The dedicated trail runs from Highway 55, starting east of Mud Lake just past an old junkyard, up towards Rice Lake, and stops when it makes a T-junction at the railroad tracks, with one branch heading for Paynesville and the other heading to Roscoe. ďHe helped establish (that trail) years ago, long before any of us were in the club,Ē explained Mike Christen, past president of the club.
South of Highway 55, the trail joins the system in Meeker County maintained by the Manannah Snow Blazers.
Until his death a year ago, Earl was an active member in Koronis Hills Snowmobile Club. Years ago, he was a fan of snowmobile races in the area. He was a club founder and came to all the functions. ďEven when he was not well, he showed up,Ē said Christen.
His wife, Roma, was secretary and treasurer of the club for a number of years.
Creating and maintaining snowmobile trails is a primary function of the club. It starts by looking for a scenic route without obstacles. The hardest part can be gaining permission from the land-owners. Each landowner signs a permission slip allowing the trail to go across their land. Then they are not responsible for accidents on their land.
Trees along the trail must be trimmed, and signs must be posted. The club maintains 46 miles of trail in the area, and this year they doubled the number of signs along it.
Additionally, they had to erect over 300 feet of snow fences in two different places to keep snowmobilers on the trail. ďStay on the trails,Ē said current club president Mike Kotschevar. ďIf you go off the trail anywhere, youíre trespassing.Ē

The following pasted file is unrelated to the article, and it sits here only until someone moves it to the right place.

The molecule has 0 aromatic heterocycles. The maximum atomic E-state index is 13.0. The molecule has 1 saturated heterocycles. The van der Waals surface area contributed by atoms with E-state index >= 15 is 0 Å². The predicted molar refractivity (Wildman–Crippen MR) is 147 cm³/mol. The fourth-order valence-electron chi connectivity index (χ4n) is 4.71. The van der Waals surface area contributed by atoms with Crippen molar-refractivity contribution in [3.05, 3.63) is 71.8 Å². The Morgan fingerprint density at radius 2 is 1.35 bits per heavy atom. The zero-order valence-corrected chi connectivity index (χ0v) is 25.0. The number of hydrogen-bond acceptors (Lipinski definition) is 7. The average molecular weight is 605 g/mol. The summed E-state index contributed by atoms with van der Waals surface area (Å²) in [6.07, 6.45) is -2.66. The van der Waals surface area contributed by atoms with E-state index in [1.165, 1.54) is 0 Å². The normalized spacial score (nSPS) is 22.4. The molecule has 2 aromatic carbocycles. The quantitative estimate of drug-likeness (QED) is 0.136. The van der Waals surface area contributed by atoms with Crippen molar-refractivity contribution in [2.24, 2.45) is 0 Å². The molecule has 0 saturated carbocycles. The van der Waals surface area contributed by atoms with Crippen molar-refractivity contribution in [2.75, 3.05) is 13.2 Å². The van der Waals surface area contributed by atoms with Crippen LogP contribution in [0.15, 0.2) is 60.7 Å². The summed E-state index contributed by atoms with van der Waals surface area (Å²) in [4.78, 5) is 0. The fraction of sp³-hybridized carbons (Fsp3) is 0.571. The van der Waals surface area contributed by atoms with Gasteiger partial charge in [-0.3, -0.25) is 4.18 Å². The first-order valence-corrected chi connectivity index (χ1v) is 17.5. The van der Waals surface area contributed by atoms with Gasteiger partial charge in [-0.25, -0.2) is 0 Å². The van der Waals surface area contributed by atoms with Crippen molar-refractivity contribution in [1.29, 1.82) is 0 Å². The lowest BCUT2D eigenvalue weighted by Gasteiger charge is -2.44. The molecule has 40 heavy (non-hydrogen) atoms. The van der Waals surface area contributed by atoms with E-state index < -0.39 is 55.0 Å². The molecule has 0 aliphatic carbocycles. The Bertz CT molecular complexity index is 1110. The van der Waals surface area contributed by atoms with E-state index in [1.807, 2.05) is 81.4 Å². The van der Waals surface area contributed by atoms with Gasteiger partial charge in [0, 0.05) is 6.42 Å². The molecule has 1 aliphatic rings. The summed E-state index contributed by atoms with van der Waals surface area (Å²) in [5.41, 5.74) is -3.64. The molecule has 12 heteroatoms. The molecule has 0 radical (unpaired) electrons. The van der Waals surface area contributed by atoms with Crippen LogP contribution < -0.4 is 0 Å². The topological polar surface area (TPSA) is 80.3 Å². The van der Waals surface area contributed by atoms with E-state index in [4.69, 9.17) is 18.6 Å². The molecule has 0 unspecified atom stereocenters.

A handful of irresponsible riders make maintaining the trails much more difficult, Kotschevar and Christen agreed. Trespassers anger landowners and threaten their willingness to permit the trailís passage on their land. ďThose are the guys that should be in the club,Ē said Kotschevar, ďto realize how much (work) goes into it.Ē
During the winter, the club tries to groom the trail twice a week, snow permitting. It takes the volunteer drivers many hours to cover 46 miles of trail on a groomer traveling at just five miles per hour.
The expenses in maintaining the trails are too variable to make a proper budget, depending on the snowfall and the need for grooming. Fuel itself is a variable cost, but maintenance expense on the groomer is the biggest, even though club members constantly keep it well lubricated.
The club holds fund raisers, like their pancake breakfast last Sunday, the tractor pull last summer, and a snowmobile raffle last winter. They collect membership fees and accept donations from members and nonmembers. They also receive reimbursement from the state for maintaining grant-in-aid trails. This year they also received $1,000 to maintain trails this year from a statewide snowmobile club.
ďThis year we have yet to have a club ride,Ē said Kotschevar. ďWeíre swamped.Ē
Upcoming club events include a two-day club ride to Alexandria on Feb. 6 and 7, and the Governorís Ride Rendezvous in Willmar from Feb. 11-14. The members will ride up to Alexandria on Saturday, stay overnight, and return home Sunday. The Governorís Ride is a four-day event that will be held in Willmar this year. They hope the new governor will be leading a ride on Friday, and members of the Koronis Hills Snowmobile Club will be leading guided rides on Saturday. Contact Mike Kotschevar at 320-243-4038 for more information or registration.
The club meets every second Friday of the month at 8 p.m. in the basement of the American Legion.
Current officers are: Mike Kotschevar, president; Larry Mathison, vice president; Harry Schuelke, treasurer; Diane Keller, secretary; trail coordinator, Dick Putzke; and directors Neil Herzberg, Mike Keller, Dan Hukriede, and Cal Knapp.
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